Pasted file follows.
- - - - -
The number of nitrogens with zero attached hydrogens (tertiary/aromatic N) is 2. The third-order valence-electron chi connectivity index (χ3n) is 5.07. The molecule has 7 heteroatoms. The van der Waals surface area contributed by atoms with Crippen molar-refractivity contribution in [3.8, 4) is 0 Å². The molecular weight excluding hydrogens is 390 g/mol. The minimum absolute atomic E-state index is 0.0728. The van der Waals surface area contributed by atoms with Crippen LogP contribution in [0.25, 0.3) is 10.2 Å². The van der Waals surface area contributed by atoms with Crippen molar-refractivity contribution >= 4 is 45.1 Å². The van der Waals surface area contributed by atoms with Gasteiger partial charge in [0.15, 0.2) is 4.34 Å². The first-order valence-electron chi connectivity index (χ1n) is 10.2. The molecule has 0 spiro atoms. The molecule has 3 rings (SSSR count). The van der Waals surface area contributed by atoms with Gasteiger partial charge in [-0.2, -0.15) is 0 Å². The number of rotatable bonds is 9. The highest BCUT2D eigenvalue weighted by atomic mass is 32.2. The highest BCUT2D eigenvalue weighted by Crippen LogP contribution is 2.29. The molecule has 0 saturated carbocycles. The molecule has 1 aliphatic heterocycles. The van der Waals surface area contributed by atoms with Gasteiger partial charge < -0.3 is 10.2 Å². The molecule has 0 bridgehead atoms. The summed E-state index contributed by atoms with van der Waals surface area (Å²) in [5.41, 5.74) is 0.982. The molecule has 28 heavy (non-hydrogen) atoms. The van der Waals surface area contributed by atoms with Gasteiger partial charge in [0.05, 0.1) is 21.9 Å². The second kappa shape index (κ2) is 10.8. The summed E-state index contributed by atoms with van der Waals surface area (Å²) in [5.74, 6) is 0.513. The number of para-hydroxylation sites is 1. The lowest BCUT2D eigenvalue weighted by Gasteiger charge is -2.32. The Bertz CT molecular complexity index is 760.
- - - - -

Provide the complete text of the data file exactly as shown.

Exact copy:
The number of nitrogens with zero attached hydrogens (tertiary/aromatic N) is 2. The third-order valence-electron chi connectivity index (χ3n) is 5.07. The molecule has 7 heteroatoms. The van der Waals surface area contributed by atoms with Crippen molar-refractivity contribution in [3.8, 4) is 0 Å². The molecular weight excluding hydrogens is 390 g/mol. The minimum absolute atomic E-state index is 0.0728. The van der Waals surface area contributed by atoms with Crippen LogP contribution in [0.25, 0.3) is 10.2 Å². The van der Waals surface area contributed by atoms with Crippen molar-refractivity contribution >= 4 is 45.1 Å². The van der Waals surface area contributed by atoms with Gasteiger partial charge in [0.15, 0.2) is 4.34 Å². The first-order valence-electron chi connectivity index (χ1n) is 10.2. The molecule has 0 spiro atoms. The molecule has 3 rings (SSSR count). The van der Waals surface area contributed by atoms with Gasteiger partial charge in [-0.2, -0.15) is 0 Å². The number of rotatable bonds is 9. The highest BCUT2D eigenvalue weighted by atomic mass is 32.2. The highest BCUT2D eigenvalue weighted by Crippen LogP contribution is 2.29. The molecule has 0 saturated carbocycles. The molecule has 1 aliphatic heterocycles. The van der Waals surface area contributed by atoms with Gasteiger partial charge < -0.3 is 10.2 Å². The molecule has 0 bridgehead atoms. The summed E-state index contributed by atoms with van der Waals surface area (Å²) in [5.41, 5.74) is 0.982. The molecule has 28 heavy (non-hydrogen) atoms. The van der Waals surface area contributed by atoms with Gasteiger partial charge in [0.05, 0.1) is 21.9 Å². The second kappa shape index (κ2) is 10.8. The summed E-state index contributed by atoms with van der Waals surface area (Å²) in [5.74, 6) is 0.513. The number of para-hydroxylation sites is 1. The lowest BCUT2D eigenvalue weighted by Gasteiger charge is -2.32. The Bertz CT molecular complexity index is 760.